The recipe for change

None of the problems facing the world are unsolvable. A program supported by Melinda Gates is transforming a society’s view of women in Senegal.

Finbarr O'Reilly/Reuters/File
Women in the western Senegalese village of Diabougo meet with the goal of ending female genital mutilation. The aid group Tostan is credited with substantially lowering rates of this practice in Senegal.

If I were to distill the biggest problem facing Western democracies today to a single sentence (gasp!) this would be it: We are feasting on our misunderstandings of others.

Democracies are facing a lot of headwinds now. Mass migrations are raising questions about race and culture. Economies are shifting into new forms that risk leaving some people behind. And poll after poll suggests that our appetite to misunderstand others – in our own countries and abroad – warps these challenges into things that seem so much worse.

The problem is that frustration and prejudice can so easily be the engine of politics. There can be a perverse incentive on the part of politicians to fuel misunderstanding. This allows them to stay at the visceral level without actually having to know (or explain) good policy, and it also can effectively drive people to the voting booth. In short, it can appear to make things easy: Change becomes a matter of pulling a lever in a curtained box and hoping our candidate wins and that he or she will be able to bully the other side (or just steamroll them).

That is why my heart sang when I read staff writer Ann Scott Tyson’s cover story in this week’s issue. It is about Melinda Gates and her journey to becoming one of the most influential people on the planet. 

But here’s the part that got me dancing. It’s about how a program in Senegal has changed minds – deeply transforming a society’s view of women. 

This program, called Tostan, sent in small teams fluent in the local language. They stayed for three to five years and took an approach of “reinforcing the positive values of the community.”

Here is what the teams found, according to Ms. Gates:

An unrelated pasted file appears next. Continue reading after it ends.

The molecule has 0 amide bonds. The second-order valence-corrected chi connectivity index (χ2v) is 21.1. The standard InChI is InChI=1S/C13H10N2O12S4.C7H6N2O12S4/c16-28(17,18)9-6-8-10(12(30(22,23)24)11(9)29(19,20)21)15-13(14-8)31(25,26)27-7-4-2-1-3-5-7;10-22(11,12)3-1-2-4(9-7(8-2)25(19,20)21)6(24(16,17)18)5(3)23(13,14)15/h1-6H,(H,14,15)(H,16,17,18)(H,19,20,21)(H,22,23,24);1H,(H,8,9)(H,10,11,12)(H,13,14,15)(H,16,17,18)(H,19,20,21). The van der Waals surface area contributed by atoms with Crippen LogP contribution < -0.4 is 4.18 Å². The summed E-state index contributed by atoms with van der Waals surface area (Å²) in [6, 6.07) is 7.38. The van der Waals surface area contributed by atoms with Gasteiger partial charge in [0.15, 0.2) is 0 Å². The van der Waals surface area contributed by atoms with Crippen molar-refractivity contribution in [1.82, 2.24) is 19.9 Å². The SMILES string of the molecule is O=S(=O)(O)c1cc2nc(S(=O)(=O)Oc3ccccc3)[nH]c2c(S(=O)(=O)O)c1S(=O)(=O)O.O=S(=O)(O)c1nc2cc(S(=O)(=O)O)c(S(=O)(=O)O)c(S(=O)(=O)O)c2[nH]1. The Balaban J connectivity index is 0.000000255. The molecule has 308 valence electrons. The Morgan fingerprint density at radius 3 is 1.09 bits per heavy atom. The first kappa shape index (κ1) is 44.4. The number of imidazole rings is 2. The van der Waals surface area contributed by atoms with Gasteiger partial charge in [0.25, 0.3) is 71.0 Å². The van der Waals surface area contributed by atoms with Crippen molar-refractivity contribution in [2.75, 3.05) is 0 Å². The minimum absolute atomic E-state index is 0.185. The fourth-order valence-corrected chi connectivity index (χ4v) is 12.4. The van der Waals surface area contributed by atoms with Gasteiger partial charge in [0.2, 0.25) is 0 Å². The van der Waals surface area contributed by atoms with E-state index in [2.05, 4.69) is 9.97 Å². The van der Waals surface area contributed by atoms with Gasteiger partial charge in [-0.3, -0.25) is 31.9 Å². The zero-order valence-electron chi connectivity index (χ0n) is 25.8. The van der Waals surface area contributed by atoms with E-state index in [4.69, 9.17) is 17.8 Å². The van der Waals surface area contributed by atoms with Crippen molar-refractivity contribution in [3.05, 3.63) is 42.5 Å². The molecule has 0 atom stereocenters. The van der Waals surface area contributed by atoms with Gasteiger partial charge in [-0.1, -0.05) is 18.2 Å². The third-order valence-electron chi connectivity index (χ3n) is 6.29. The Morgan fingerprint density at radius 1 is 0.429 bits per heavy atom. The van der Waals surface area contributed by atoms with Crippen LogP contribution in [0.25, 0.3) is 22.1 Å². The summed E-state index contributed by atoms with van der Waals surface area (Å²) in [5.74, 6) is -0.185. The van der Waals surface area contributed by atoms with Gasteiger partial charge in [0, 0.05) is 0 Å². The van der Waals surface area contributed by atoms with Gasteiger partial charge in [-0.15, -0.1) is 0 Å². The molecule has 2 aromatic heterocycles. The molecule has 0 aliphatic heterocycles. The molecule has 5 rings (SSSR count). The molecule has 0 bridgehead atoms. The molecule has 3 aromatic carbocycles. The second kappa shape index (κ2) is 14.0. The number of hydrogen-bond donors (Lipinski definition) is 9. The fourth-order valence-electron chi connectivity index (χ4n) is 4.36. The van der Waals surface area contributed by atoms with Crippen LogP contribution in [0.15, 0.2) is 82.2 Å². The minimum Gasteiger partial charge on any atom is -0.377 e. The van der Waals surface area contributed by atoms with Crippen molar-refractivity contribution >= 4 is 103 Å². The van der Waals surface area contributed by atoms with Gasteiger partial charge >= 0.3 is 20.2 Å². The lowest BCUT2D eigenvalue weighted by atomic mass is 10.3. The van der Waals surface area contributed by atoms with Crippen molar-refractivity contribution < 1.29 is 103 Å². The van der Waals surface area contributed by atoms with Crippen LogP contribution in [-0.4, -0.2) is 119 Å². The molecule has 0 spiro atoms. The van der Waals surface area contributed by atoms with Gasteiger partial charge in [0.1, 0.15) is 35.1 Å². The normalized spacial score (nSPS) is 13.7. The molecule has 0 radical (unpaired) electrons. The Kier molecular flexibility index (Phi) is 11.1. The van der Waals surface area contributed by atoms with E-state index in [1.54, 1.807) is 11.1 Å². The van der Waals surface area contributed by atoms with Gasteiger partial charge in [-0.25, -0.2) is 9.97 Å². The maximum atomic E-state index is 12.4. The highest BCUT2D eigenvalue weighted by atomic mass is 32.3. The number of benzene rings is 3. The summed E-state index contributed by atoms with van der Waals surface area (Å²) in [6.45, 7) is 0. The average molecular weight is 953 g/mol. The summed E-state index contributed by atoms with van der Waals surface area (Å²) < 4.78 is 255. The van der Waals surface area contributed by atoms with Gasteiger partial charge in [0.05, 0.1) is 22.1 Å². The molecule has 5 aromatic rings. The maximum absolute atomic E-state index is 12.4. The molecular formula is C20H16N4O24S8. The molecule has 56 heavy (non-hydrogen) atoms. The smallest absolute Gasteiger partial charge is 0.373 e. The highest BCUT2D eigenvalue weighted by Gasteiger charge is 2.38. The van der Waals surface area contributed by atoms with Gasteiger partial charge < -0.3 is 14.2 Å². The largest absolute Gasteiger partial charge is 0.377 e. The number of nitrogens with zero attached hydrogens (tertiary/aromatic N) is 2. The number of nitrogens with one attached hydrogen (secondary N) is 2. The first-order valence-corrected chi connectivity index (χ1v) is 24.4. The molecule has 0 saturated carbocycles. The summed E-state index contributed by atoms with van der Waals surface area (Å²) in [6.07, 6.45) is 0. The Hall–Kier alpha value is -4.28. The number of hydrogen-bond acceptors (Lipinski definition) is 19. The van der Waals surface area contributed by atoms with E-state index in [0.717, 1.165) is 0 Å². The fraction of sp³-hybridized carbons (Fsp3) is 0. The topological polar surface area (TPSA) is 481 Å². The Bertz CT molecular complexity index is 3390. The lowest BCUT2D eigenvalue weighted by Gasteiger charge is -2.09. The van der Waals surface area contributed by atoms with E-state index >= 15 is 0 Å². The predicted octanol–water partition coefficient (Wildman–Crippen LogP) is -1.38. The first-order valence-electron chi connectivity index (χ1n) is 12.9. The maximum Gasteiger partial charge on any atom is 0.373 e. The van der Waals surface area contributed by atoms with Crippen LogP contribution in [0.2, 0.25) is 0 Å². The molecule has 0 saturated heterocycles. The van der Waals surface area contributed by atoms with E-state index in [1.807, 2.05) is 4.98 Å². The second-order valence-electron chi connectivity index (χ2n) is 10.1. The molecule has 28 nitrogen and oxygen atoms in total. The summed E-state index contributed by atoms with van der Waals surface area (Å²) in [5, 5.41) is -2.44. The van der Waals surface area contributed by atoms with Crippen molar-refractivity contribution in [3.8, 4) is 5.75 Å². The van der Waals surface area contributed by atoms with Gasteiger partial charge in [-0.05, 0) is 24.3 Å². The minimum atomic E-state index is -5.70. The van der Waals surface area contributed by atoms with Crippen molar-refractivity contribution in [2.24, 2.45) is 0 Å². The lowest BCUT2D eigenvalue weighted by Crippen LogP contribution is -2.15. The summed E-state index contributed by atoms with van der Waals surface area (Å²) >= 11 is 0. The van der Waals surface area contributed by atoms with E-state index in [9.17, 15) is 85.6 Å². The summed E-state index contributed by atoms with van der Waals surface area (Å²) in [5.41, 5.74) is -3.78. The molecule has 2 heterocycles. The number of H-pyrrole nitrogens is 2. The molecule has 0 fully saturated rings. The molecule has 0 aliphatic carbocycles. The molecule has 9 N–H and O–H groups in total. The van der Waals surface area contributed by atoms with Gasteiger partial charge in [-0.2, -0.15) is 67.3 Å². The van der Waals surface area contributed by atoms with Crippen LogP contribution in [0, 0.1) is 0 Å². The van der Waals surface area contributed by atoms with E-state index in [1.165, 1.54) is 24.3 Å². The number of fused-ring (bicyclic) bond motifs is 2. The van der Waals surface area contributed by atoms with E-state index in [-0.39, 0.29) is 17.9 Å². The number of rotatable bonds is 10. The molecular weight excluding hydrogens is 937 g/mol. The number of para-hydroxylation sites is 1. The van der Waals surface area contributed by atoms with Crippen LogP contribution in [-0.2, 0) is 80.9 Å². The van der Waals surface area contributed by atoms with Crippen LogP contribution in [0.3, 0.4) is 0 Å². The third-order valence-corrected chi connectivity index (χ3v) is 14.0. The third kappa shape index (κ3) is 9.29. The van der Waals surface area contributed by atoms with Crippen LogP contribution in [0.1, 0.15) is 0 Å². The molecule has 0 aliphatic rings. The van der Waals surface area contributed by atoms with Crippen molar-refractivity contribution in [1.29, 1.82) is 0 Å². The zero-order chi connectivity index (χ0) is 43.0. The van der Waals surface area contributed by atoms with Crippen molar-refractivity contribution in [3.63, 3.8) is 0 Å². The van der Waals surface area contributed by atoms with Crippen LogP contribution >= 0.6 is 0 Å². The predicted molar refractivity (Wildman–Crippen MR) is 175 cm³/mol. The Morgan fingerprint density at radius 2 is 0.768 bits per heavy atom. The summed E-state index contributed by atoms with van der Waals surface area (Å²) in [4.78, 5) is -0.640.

• The best answers to problems are already present in the community.
  • To be effective, “You really have to go in and listen.”
  • “You do not get cultural change unless there is openness … and discussion.”

Let’s be honest. None of that is rocket science. A marriage counselor could basically tell you the same thing. You have to genuinely hear and care about the other person. It’s going to take time and effort. You have to build from the best, not dwell on the worst.

And then what happens? 

The answer, already present, comes to the surface. Why? Because, actually, humans are amazing. We can be brutal and tribal, yes. But we can also be innovative and kind beyond measure. The question is: Where are we starting?

Tostan started from the standpoint of insisting there was good in a community that was forcing child marriages and subjecting daughters to genital mutilation. And they found it. Some 8,000 of the communities they work with have abandoned those practices. Tostan’s motto: Dignity for all.

None of the problems facing the world are unsolvable. The real challenge is in finding the effort and the goodwill to bring the good already present to the surface.

Editor’s note: This article’s summary has been updated to correctly state Melinda Gates’ relationship with the Tostan program.

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